Finally, there’s an Innocent Blood. As an edict it doesn’t let you choose the creature to die, but can be played to maximum effect with just a little work. As you can see, Pressure Cooker is highly lethal in the early game, and with flashback, threshold, and the card-counting effect of Flame Burst, you have little reason not to start burning down things early.
Stage Two: The Four-Mana Explosion
Even if it means you have to soak up some early damage, once you’ve made it this far you’re well-poised to start to take over the game for your options unfold almost exponentially. The aforementioned Pardic Firecats are 2/3 beaters with haste that help pad your burn damage when they’re dead- a gift that keeps on giving. The single Halberdier is a high-power first striker, which can give your opponents fits. Instant-speed burn can help him take down even the stoutest enemy creature, so plan accordingly. A pair of Famished Ghouls are hopped-up Crypt Creepers, helping to judiciously prune your opponent’s graveyard. By the same token, Childhood Horrors are the grown-up versions of the Frightcrawler, 2/2 flyers that become 4/4’s with threshold (and losing the ability to block in the process). Two Chainflingers act as pingers with beefier bodies, and become almost ridiculous once you’ve hit threshold. Finally, Braids, Cabal Minion– one of only a handful of legends that’s banned from acting as a general in Commander- puts your opponent in a lock if you’ve managed to maintain numerical superiority.
Stage Three: The Endgame
By now, most games should find you with a well-stocked graveyard, threshold up and with some solid creature options in play. All that’s left is to pick apart your enemy’s defenses and beat them to death. Access to some nasty damage spells begins to open up too, giving you the reach you need to finish off your opponent. Morbid Hunger, for example, gives the game a six-point swing, and if it goes long it can be flashed back once you hit nine mana. The deck gives you two of them. There’s also a Liquid Fire, which can either go right to your opponent’s face or be spread between your opponent and a single creature. For 5 damage to a creature, there’s a Thermal Blast, though it only deals 3 if you’ve been kept off of threshold.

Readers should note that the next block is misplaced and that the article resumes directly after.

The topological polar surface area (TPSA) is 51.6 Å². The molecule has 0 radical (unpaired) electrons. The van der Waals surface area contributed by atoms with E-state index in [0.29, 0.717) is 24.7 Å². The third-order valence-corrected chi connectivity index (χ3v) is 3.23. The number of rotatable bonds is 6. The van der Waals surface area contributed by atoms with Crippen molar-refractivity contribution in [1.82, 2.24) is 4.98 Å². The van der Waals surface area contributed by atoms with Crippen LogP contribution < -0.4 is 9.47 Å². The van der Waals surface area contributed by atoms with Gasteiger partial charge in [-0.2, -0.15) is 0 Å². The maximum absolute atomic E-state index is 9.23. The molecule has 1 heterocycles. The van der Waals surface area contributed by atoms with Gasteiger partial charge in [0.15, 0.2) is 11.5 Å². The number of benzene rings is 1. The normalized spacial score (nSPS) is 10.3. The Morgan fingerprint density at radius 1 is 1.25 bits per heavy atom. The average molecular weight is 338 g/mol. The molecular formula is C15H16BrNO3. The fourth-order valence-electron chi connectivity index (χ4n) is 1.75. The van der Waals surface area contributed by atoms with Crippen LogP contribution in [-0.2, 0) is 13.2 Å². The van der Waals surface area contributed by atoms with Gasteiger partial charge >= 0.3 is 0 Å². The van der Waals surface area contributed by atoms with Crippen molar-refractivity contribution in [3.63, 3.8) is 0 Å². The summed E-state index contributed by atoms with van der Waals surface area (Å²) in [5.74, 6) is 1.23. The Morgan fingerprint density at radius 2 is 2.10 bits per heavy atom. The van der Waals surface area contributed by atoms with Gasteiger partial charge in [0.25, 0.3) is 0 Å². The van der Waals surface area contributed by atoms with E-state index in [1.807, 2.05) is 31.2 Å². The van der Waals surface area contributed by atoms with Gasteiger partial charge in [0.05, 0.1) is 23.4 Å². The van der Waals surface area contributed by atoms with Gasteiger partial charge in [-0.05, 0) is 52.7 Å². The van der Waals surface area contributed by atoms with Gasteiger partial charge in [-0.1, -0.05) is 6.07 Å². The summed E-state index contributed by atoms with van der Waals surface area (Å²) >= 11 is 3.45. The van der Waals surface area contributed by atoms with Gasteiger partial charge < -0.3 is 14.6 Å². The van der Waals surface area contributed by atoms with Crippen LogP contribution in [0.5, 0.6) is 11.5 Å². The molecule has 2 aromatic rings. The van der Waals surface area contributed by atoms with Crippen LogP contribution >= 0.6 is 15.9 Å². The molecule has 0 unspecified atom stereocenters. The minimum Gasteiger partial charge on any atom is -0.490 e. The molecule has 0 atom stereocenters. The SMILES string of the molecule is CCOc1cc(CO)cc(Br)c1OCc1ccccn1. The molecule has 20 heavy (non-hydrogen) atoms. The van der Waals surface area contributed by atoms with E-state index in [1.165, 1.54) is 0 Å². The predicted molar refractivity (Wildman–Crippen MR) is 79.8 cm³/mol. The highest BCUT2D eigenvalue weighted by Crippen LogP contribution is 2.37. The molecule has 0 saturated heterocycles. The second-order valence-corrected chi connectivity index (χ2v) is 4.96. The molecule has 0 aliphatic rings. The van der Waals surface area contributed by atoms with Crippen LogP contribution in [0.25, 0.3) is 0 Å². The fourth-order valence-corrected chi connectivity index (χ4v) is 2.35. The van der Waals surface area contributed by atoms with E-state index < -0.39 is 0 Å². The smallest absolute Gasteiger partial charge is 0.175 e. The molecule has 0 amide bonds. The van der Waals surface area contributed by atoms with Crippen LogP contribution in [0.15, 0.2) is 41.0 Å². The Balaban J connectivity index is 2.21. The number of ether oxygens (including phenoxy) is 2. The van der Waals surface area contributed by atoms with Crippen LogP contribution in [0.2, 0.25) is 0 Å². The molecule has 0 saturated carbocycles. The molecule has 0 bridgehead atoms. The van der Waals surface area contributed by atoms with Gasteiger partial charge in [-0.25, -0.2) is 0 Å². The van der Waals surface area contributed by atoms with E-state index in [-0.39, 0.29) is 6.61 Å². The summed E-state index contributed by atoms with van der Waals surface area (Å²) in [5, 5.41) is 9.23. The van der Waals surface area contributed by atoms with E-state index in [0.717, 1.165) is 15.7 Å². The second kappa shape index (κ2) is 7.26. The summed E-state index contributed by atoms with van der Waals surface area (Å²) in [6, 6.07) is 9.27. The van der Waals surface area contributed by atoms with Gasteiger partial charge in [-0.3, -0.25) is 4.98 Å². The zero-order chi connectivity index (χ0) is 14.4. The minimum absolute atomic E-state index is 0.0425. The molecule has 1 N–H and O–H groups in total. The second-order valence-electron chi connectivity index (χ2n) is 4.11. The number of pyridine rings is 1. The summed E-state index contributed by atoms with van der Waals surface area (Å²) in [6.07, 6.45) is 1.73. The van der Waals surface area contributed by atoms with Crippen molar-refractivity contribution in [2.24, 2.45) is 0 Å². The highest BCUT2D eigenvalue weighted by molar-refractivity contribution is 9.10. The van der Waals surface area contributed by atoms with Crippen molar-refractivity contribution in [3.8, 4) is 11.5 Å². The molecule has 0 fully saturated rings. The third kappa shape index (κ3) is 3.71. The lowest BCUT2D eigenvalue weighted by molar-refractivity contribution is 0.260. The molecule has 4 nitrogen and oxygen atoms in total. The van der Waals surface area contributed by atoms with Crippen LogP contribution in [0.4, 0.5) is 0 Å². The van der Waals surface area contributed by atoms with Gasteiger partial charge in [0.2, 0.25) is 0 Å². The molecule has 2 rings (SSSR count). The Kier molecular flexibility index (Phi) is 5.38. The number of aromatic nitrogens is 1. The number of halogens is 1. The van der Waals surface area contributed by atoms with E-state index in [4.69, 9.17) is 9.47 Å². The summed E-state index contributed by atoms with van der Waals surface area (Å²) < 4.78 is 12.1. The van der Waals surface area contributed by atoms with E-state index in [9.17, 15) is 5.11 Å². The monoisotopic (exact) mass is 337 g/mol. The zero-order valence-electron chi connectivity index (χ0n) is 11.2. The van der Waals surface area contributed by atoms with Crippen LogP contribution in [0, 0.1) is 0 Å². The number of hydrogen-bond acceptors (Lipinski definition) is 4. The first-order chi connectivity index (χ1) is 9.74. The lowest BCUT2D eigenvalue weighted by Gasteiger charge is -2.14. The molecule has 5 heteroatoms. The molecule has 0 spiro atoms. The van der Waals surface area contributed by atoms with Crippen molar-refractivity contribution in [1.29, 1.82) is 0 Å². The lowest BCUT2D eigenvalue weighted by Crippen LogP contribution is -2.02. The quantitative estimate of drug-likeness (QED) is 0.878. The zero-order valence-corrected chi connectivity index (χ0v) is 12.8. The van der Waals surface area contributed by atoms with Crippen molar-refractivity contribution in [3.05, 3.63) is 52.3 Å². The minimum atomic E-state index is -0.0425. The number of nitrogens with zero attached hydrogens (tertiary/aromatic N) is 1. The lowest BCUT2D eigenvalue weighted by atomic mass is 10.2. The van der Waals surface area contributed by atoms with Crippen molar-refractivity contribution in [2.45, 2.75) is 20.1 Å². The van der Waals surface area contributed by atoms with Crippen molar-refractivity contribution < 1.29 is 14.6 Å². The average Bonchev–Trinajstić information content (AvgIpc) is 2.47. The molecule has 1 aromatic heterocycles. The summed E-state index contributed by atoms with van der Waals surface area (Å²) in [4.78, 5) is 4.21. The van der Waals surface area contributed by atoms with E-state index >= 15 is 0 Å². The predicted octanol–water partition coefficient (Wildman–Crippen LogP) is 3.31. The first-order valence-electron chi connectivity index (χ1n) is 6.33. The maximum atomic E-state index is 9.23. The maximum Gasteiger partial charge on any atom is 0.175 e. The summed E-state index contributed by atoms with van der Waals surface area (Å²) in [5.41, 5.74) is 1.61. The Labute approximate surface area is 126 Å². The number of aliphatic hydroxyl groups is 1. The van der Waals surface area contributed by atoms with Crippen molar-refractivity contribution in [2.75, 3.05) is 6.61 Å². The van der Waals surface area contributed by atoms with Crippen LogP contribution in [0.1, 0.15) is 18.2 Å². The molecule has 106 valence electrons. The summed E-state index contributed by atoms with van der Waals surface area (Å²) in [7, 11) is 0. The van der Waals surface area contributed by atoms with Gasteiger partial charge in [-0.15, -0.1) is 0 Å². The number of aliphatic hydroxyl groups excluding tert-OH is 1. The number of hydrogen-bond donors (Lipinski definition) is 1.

A pair of Ghastly Demises are dirt-cheap removal, but they are constrained by the number of cards in your graveyard. If you’ve hit threshold on-schedule, there should be very little that this card won’t instantly kill. Morgue Theft can help return one of your casualties to play, bringing a dead creature back to your hand for a second chance, while Reckless Charge can turn a freshly-summoned creature into a hasted ambusher against an unsuspecting opponent. Both have flashback, and so can be used a second time. And in case all that removal wasn’t quite enough, you have access to a pair of Cabal Pits, which can be popped to give a creature -2/-2 once you’ve filled your graveyard up.
Finally, you have a trio of closers in the form of a Face of Fear, Repentant Vampire, and Dwarven Strike Force. The Face is a “symbiote,” the term Wizards gave to creatures that help you fill up your graveyard. This is a great way to put excess land to use, and an intimidating Face can help wrap the game up. The Vampire isn’t just another pretty face, but its actually your insurance policy when facing a heavily-Black deck. Because Pressure Cooker will be weaker when facing Black, since its Black kill spells exempt their own colour and your intimidate creatures are no longer unblockable, a way to repeatedly kill off Black creatures helps remedy the deck’s vulnerability. Finally, the Strike Force can act as another surprise attacker, though the cost for giving it haste and first strike is rather steep- a card discarded at random. Of course, if you’ve played your hand out and only have land at that point, it’s a steal!
So overall, we see that Pressure Cooker has a well-defined strategy in place, and seems to give you the tools to implement it. Join us next time when we report back on how it performed in action, and see if it has enough power to burn a path to victory.